Even Boris Johnson’s most vocal supporters would admit the government’s Covid travel policy, insofar as it has had one, has been wracked with inconsistencies, confusion and inaction. Dominic Cummings’ suggestion that Johnson outright refused to implement a coherent travel policy in the second half of last year appears to be painfully true when confronting the evidence.
Baffling policy omissions – like not testing anyone coming to the UK for 9 months after Covid hit – have been squeezed between disastrous decisions like letting people from Delta variant ravaged India enter the country with impunity in April. The result of this has quantifiably led to more Covid cases, more deaths and prolonged bouts of restrictions.
The latest iteration announced yesterday has been a breath of fresh in some senses as it allows those double-jabbed in the EU or US with UK approved vaccines to avoid quarantine when arriving on our shores. This matches the freedoms afforded to returning British residents from amber and green countries (all of the EU bar France) who have been double-jabbed and will provide a boost to the tourism and aviation sectors.
The decision to shed social distancing restrictions almost entirely means that a travel policy that restricts double-jabbed people from coming here without quarantine would have been untenable. The implicit assumption in the government’s Covid policy is that high case numbers can be tolerated, to a point, as those most at risk of serious illness are protected by the vaccine.
This strategy is dependent entirely on the proven efficacy of the vaccines, meaning that it would make little sense to bar fully vaccinated adults from overseas from getting on a plane to London. If we’re going to trust vaccines administered here to provide a carapace around the vulnerable, and get life back to normal, then we must also accept them when administered overseas.
However, the familiar pattern of inconsistencies and contradictions are still evident in some elements of the policy. One example is the status of fully vaccinated Hungarians.
Hungary is offering its citizens the Chinese produced Sinopharm jab – among others – as a part of its vaccine roll out, which has approval from neither the UK nor the EU’s respective medicines regulators. The vaccine has been shown in clinical trials to be less effective against stopping the spread of the virus and less effective against hospitalisation.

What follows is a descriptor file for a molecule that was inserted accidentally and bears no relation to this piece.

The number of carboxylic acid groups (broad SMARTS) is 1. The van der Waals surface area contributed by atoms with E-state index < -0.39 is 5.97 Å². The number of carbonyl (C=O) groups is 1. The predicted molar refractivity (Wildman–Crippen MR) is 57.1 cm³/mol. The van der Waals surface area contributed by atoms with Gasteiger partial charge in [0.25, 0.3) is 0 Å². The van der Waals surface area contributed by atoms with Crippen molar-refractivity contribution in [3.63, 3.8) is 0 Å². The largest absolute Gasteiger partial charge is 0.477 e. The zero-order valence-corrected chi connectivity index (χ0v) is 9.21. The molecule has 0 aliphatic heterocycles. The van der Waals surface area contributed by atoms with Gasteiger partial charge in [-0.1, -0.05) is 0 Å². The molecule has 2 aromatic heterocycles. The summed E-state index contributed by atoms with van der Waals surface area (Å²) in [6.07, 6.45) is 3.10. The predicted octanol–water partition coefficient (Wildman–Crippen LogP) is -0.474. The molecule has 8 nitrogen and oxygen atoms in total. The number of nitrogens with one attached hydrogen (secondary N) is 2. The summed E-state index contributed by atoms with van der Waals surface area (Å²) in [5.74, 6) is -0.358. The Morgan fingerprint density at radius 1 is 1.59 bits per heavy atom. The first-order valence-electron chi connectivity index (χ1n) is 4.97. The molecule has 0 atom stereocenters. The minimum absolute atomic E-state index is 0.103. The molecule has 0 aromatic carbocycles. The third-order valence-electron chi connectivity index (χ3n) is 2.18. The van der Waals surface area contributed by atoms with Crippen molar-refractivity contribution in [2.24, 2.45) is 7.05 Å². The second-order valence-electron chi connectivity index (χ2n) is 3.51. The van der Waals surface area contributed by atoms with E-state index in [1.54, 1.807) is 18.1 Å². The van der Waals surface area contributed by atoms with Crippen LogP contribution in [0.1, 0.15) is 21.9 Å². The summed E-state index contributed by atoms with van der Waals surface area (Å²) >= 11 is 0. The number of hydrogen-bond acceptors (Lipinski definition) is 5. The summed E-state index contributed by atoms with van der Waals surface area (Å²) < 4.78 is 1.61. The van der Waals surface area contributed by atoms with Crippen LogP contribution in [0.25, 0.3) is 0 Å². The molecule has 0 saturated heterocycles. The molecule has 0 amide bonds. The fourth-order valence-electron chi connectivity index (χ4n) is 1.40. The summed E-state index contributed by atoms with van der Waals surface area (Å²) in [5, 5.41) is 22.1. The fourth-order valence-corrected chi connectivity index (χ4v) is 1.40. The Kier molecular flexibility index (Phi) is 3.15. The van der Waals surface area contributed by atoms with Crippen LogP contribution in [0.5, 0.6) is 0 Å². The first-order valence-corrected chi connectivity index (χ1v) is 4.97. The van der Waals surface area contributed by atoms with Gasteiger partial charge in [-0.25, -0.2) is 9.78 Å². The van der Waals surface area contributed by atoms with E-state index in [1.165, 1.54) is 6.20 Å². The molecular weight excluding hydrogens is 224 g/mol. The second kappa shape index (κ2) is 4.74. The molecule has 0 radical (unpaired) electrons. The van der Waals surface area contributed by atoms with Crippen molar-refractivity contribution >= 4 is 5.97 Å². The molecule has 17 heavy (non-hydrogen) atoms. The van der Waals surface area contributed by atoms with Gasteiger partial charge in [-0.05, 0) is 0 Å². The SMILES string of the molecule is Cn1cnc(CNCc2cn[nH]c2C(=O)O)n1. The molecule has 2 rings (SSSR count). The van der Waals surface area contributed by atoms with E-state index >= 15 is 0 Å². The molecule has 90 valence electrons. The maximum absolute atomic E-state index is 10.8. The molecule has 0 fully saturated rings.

All this is problematic as the EU’s vaccine passport still allows Hungarians vaccinated with Sinopharm to use the app, despite it not being approved for use by the European Medicines Agency (EMA). There are few signs thus far that the UK will distinguish between Hungarians using the app after being jabbed with the unapproved vaccine and those who have taken Pfizer or Moderna for example.
When pushed about this issue by journalists today, a Downing Street spokesperson refused to give a straight answer and inspired little confidence that this issue would be resolved.
The decision to allow people from the US to come without a national form of a digital vaccine passport also looks undercooked. Americans will be able to show proof of vaccination at the UK border through a handwritten Centers for Disease Control and Prevention (CDC) card, which has been vulnerable to fraud.
Vaccine passports administered by state governments are also accepted, however many governors have outright refused to roll them out. The federal US government’s inability to produce a national vaccine passport for international travel should have consequences, particularly while British residents are still banned from the US.
In these two instances there is the familiar pattern from the government of overlooking vital and fixable flaws in its borders policy, which could have damaging consequences down the line. Let’s hope this time it doesn’t have the same conclusion as previous blunders.